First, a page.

Too little, too late
Vick's apology rings hollow considering circumstance
Posted: Monday August 20, 2007 4:23PM; Updated: Monday August 20, 2007 7:28PM
Thoughts on the news of Michael Vick's long-awaited plea agreement ....
Through a spokesman, Vick said he's sorry. Ironically, it was the same spokesman who stood near a courthouse a month ago and told us that Vick looked forward to clearing his good name.
Why is it I have a feeling that both statements were more than just a little disingenuous?
Vick apologized Monday, because he had no other good option. There's nothing quite like a display of sincerity that has been made mandatory by events. Vick deciding to "accept full responsibility for his actions and the mistakes he has made'' comes a bit late, if you ask me.
Late April, when the dog-fighting investigation was launched, would have been the time when sincerity and full disclosure might have gone a long ways. Before his entire world seemingly turned against him. But Vick needed almost four months, and a whole lot of dominoes to fall in the wrong direction, in order to arrive at this point of confession.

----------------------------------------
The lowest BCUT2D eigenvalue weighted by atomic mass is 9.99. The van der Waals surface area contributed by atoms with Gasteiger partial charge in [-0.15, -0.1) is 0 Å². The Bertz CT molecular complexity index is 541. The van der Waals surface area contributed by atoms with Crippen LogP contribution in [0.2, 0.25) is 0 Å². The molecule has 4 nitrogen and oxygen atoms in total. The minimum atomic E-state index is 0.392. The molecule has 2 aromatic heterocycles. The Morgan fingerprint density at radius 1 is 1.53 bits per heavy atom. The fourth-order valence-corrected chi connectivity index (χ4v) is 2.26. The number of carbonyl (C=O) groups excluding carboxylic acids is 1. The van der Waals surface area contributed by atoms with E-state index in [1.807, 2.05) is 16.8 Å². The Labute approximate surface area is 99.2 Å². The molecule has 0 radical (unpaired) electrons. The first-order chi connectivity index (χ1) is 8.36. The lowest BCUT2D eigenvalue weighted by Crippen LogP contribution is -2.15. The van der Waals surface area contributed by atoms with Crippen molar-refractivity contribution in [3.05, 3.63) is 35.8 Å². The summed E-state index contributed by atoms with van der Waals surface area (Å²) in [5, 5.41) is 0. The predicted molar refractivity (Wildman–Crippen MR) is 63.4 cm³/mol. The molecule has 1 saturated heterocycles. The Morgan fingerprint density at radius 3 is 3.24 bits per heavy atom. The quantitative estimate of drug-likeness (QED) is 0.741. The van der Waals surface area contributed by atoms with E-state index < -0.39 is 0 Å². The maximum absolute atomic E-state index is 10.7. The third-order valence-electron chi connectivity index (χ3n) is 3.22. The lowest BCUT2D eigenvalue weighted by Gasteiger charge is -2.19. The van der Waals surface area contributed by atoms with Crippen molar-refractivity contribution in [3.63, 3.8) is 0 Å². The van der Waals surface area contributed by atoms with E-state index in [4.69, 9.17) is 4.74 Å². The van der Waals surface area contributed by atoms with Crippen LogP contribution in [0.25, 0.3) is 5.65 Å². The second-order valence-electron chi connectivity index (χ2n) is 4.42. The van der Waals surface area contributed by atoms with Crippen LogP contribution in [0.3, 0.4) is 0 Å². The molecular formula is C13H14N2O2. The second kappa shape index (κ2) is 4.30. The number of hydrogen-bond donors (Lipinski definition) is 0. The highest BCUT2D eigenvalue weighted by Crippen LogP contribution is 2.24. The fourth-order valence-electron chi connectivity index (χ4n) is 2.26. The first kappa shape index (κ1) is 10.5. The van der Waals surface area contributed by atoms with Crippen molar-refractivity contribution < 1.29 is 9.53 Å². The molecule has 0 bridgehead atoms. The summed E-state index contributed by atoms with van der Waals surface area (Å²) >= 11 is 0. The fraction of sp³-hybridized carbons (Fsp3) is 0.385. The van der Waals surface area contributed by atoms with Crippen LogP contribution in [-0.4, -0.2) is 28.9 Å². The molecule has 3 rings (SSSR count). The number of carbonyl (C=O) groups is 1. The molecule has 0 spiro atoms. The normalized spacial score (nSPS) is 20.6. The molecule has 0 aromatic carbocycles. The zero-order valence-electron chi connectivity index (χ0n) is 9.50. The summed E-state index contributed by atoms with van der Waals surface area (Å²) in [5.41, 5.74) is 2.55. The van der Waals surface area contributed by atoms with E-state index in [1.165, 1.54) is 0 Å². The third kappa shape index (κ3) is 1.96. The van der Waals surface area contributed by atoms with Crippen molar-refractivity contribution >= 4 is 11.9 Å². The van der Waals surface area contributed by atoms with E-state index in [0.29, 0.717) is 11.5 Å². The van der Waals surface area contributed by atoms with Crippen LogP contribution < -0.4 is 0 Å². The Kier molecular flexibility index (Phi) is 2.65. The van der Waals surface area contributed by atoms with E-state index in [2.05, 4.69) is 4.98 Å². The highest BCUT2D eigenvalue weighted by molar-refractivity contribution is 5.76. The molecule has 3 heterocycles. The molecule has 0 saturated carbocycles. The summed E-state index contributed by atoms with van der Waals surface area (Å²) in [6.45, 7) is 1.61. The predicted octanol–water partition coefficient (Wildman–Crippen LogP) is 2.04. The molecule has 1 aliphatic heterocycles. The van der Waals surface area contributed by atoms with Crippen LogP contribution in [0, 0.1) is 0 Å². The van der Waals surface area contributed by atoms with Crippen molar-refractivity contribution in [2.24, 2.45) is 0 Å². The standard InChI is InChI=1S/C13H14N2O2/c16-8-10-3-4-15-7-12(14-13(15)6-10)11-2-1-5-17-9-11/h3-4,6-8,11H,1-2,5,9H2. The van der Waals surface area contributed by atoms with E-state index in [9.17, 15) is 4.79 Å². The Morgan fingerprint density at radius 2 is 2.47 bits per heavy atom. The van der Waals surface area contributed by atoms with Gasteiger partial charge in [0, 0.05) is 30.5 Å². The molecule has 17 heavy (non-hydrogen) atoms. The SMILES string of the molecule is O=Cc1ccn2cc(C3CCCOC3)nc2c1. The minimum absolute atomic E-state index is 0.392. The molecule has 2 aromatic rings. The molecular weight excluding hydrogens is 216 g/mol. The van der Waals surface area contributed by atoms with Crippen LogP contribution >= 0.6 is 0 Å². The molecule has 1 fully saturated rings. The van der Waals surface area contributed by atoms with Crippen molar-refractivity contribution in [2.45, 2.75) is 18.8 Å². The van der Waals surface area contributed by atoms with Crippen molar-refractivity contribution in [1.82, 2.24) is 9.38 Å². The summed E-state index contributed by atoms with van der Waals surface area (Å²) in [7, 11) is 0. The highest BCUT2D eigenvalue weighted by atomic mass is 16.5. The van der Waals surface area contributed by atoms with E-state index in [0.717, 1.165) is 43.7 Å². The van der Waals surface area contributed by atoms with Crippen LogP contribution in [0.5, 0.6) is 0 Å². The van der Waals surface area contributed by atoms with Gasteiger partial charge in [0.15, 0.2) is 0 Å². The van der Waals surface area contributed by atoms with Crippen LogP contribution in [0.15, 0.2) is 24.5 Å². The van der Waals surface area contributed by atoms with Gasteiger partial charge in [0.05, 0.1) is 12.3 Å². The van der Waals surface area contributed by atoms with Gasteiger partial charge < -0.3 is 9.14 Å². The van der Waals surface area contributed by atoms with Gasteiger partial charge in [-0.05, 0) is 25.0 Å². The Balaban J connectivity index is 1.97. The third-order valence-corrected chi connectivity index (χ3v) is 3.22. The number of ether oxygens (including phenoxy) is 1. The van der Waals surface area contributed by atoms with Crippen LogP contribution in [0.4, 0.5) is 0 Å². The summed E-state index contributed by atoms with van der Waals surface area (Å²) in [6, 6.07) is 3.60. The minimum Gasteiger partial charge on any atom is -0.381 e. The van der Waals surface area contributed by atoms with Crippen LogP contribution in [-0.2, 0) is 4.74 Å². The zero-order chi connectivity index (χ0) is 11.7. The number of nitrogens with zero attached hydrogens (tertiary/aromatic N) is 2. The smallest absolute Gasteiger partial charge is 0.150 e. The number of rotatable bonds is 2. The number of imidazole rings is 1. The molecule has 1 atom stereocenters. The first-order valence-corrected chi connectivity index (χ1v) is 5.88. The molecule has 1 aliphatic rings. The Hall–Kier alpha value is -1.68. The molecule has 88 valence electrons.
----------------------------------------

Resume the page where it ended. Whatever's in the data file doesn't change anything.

Vick and his legal team finally realized that their options had dwindled to two unpalatable choices: Strike a plea agreement and limit the damage to a life and an NFL career that has become a question mark. Or risk going to court for a trial that held far more potential to deepen his troubles, rather than deliver him from them.
So while I know it's good legal form to offer the apology as part of the plea agreement, especially in light of the effect it can have on the judge's mood during the sentencing process, excuse me for pointing out how hollow the mea culpa rings.
Vick's not the first person to say he's sorry, when what he really means is he's sorry he got caught.
Last week, I saw that Atlanta attorney Dan Meachum, a member of Vick's legal team, was quoted saying that Vick is "a good kid in a bad situation.''